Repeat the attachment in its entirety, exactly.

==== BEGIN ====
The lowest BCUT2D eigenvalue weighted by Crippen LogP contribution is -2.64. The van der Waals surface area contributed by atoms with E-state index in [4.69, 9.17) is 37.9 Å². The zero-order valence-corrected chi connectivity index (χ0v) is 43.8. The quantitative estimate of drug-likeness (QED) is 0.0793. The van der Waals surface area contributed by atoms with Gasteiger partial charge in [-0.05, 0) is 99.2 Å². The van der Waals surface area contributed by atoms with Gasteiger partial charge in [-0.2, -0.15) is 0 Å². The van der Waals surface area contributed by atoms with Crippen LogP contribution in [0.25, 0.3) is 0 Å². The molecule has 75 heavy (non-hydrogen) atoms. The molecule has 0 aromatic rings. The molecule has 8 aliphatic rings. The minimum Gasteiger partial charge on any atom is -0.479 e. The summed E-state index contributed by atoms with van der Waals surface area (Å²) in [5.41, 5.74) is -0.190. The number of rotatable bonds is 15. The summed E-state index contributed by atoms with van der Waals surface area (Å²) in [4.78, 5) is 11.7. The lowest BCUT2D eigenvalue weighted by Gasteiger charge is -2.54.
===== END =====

The lowest BCUT2D eigenvalue weighted by Crippen LogP contribution is -2.64. The van der Waals surface area contributed by atoms with E-state index in [4.69, 9.17) is 37.9 Å². The zero-order valence-corrected chi connectivity index (χ0v) is 43.8. The quantitative estimate of drug-likeness (QED) is 0.0793. The van der Waals surface area contributed by atoms with Gasteiger partial charge in [-0.05, 0) is 99.2 Å². The van der Waals surface area contributed by atoms with Gasteiger partial charge in [-0.2, -0.15) is 0 Å². The van der Waals surface area contributed by atoms with Crippen LogP contribution in [0.25, 0.3) is 0 Å². The molecule has 75 heavy (non-hydrogen) atoms. The molecule has 0 aromatic rings. The molecule has 8 aliphatic rings. The minimum Gasteiger partial charge on any atom is -0.479 e. The summed E-state index contributed by atoms with van der Waals surface area (Å²) in [5.41, 5.74) is -0.190. The number of rotatable bonds is 15. The summed E-state index contributed by atoms with van der Waals surface area (Å²) in [4.78, 5) is 11.7. The lowest BCUT2D eigenvalue weighted by Gasteiger charge is -2.54.